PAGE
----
ROSEMARY Sorensen writes ( Review , June 16- 17) that she was unable to find the works of Miles Franklin award winner Elizabeth O’Conner ( pictured) in a public library. This is not surprising, given that the books could be described politely as culturally insensitive if not just blatantly racist.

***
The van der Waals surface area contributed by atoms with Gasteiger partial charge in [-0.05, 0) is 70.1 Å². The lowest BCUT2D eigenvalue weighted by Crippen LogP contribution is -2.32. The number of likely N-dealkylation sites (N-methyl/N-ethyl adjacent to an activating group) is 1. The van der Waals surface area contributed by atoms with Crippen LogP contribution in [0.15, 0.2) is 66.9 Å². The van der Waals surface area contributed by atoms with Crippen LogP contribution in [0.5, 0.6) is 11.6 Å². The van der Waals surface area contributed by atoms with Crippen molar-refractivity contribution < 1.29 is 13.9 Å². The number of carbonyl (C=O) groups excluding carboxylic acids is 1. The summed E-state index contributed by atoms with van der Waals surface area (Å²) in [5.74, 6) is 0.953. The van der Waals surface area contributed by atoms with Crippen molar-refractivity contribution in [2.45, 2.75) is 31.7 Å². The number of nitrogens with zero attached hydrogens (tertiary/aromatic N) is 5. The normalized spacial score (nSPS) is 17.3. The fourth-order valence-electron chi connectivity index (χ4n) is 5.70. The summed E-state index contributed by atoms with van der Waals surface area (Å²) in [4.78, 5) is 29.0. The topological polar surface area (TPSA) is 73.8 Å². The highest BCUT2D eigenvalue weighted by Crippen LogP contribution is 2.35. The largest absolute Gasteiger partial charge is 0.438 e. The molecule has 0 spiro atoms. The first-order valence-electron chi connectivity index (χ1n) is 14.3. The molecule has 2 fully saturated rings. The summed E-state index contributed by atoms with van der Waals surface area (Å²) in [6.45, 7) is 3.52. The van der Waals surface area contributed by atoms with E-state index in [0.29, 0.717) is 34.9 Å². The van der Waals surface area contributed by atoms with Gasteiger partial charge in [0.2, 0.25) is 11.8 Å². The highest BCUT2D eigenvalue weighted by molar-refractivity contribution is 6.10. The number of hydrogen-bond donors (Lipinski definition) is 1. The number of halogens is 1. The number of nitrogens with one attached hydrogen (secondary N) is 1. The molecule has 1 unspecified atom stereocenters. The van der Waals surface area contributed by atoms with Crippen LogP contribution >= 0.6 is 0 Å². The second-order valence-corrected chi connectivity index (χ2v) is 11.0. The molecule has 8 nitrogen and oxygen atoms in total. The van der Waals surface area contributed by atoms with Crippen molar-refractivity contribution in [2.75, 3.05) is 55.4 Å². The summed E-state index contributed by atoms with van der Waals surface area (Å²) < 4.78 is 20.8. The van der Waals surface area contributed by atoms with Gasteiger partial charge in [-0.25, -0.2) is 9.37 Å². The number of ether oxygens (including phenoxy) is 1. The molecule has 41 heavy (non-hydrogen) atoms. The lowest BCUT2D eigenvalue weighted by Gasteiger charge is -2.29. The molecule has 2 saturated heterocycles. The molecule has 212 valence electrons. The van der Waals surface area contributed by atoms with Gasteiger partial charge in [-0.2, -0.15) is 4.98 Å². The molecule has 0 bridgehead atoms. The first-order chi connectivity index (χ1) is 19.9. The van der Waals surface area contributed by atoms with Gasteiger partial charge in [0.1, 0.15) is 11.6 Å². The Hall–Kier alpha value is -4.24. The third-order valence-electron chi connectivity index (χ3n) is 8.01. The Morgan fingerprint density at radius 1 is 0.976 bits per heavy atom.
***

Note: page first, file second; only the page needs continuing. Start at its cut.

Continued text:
In Steak for Breakfast, O’Conner takes on the role of ‘‘ memsahib’’ while her black ( Aboriginal) servants are variously described as pathetic, dusty, dishevelled, smelly and likened to ‘‘ Macbeth’s witches’’. To reinforce her feelings of superiority she takes comfort in ‘‘ the family silver’’ and thoughts of ‘‘ mother’’ and ‘‘ home’’ while casually telling a man to ‘‘ give that woman of yours a good hiding. That’s what she wants.’’ While the whites are able to have ‘‘ steak for breakfast’’, the black servants ‘‘ roast the discarded ribs over an open fire down at the swamp’’. Is this book a part of our literary heritage and one we are supposed to respect and conserve? Ian Percy Balgownie, NSW I CONSIDER Rosemary Sorensen’s article on literary prize- winners ( Review, June 16- 17) to be mean- spirited and unfair to Barbara McNamara ( Elizabeth O’Conner). The Miles Franklin award in 1960 for The Irishman followed the success of her biography Steak for Breakfast , which was popular enough to be serialised on ABC radio. John R. Horne Dunedoo, NSW IN terms of literary one- hit wonders, you would have to include George Turner, whose novel The Cupboard Under the Stairs was joint winner of the Miles Franklin award in 1962 with Thea Astley’s The Well Dressed Explorer . George Turner went on to have a second career as a writer of science fiction. Maybe embarrassment that the Miles Franklin was given to a writer who later was identified with a much maligned genre is why he doesn’t rate a mention. Mark Phillips St Peters, NSW WHILE I am not a Shakespearean scholar, I do know that there have been doubts about the authorship of works attributed to Shakespeare for about 200 years. Peter Craven ( Review , June 2- 3), must know that, and perhaps is caustically referring to it when he writes of the ‘‘ English department type with a professional grievance against dead white males’’. So, his confident assertion that Shakespeare’s reputation is ‘‘ sure and indisputable’’ is on shaky grounds. My old edition of the works of Shakespeare does not mention this controversy; I hope that the new Royal Shakespeare Company edition does, even if only to dismiss its validity. Ken Moore Glamorgan Vale, Queensland I ENJOYED Sebastian Smee’s discussion of six great Australian paintings ( Review , April 28- 29). I live in Turkey and have dragged my copy of Review with me from Australia. Smee’s article was informative yet touched with personal opinion and emotion, often missing in art criticism. Best of all, it was easily read. Nice. Kylie Ellis Cayeli, Turkey